Pensions on Divorce

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A pension is often the largest capital asset after the equity in the family home within a marriage or civil partnership. Pensions can be complex and confusing at the best of times. It is therefore important to give pensions proper consideration when negotiating the financial settlement, with the assistance of a divorce lawyer and aided by an experienced financial adviser or Actuary if you and your lawyer determine this necessary and advisable.

There are three main options for dealing with a pension on divorce. These are offsetting, an attachment order (formerly referred to as an earmarking order) and pension sharing.

Offsetting means setting the value of the pension against another asset, for example, the house. For example, you might secure a larger share of the family home in return for your former spouse retaining his/her pension. This may seem a simple solution but there are risks. It is important to appreciate that it is not an easy exercise to compare the value of a pension which is a future income stream and say money in the bank which is readily available to you.

An attachment Order is where a percentage of the member’s pension is set aside for the former spouse to claim on retirement. The former spouse has no control over when the payment is received as it is very much dependent upon when the pension member elects to draw his/her pension which he/she, for whatever reason, may elect to defer. For example the pension member may elect to defer drawing his/her pension at age 65 years until, say aged 70 years meaning that the former spouse has to wait a further five years before receiving the benefit of the attachment Order. Further the benefit of the attachment order to the former spouse will be lost if he/she (the former spouse) remarries or if the pension member dies.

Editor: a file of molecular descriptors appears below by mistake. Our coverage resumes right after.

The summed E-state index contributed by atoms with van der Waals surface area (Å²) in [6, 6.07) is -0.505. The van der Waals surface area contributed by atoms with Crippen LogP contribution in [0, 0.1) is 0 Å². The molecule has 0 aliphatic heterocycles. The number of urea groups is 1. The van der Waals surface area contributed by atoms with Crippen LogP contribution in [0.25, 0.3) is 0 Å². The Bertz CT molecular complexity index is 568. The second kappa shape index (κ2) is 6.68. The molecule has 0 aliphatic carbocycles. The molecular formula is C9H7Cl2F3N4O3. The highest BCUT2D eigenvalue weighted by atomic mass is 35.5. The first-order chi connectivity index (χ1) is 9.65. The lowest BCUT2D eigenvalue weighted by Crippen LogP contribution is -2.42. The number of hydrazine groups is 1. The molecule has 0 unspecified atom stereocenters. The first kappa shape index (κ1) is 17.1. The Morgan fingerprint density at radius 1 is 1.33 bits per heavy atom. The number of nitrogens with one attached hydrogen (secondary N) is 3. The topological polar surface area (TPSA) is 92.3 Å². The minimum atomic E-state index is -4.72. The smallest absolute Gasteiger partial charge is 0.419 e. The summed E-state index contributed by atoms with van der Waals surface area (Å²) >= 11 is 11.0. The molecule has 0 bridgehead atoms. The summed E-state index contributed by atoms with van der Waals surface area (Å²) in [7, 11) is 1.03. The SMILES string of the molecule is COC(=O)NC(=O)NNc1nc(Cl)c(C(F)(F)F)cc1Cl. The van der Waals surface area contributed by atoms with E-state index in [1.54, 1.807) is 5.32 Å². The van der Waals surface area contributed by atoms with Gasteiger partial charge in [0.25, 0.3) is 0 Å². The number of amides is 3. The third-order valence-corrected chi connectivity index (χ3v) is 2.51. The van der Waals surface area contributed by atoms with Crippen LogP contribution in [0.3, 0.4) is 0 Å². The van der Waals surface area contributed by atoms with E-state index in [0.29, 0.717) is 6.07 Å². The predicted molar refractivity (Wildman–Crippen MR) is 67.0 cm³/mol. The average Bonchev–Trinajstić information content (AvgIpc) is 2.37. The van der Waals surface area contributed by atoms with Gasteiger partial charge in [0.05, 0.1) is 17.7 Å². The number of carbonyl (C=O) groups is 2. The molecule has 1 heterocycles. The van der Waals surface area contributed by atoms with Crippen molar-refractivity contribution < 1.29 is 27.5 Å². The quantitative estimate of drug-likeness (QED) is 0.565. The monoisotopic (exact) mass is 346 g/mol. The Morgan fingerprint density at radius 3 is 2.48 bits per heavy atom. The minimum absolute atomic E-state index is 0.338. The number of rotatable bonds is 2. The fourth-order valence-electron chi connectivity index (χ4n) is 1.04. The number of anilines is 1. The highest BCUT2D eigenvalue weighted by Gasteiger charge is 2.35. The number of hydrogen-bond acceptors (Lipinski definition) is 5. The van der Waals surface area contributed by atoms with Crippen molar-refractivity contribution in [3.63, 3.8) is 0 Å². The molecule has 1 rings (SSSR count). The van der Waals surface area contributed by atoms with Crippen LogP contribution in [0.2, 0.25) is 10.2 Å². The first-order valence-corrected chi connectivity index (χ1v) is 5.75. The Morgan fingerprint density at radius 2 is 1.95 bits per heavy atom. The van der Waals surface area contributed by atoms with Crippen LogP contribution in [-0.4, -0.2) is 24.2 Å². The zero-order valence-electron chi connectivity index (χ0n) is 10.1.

Pension sharing is probably the most preferred option. It allows for a percentage of the member’s pension to be transferred to a pension scheme in the other spouse’s name. As the pension assets are split immediately, it means that each party can decide what to do with their share independently.

In April 2015 a far greater degree of flexibility was introduced to the accessibility of pension assets. It means in the divorce context that it may be possible to cater more specifically for the needs of the parties. However, there are also risks and limitations, thus reinforcing the need for securing expert advice.

Only a Court can make a pension sharing order or pension attachment order. Further, the Order can only be implemented when a decree absolute of divorce or dissolution has been made. Even if you decide to pursue the option of offsetting it is advisable to incorporate the terms in a sealed Order of the court to ensure certainty and also enforceability should something go wrong.

Jackie Gifford, Chartered Legal Executive ( and Jackie Mensah, Collaborative Lawyer and Associate Solicitor ( are specialist family lawyers and understand the complexities surrounding pensions and divorce and can work in partnership with other financial specialists, if required, to make sure that you get a fair settlement.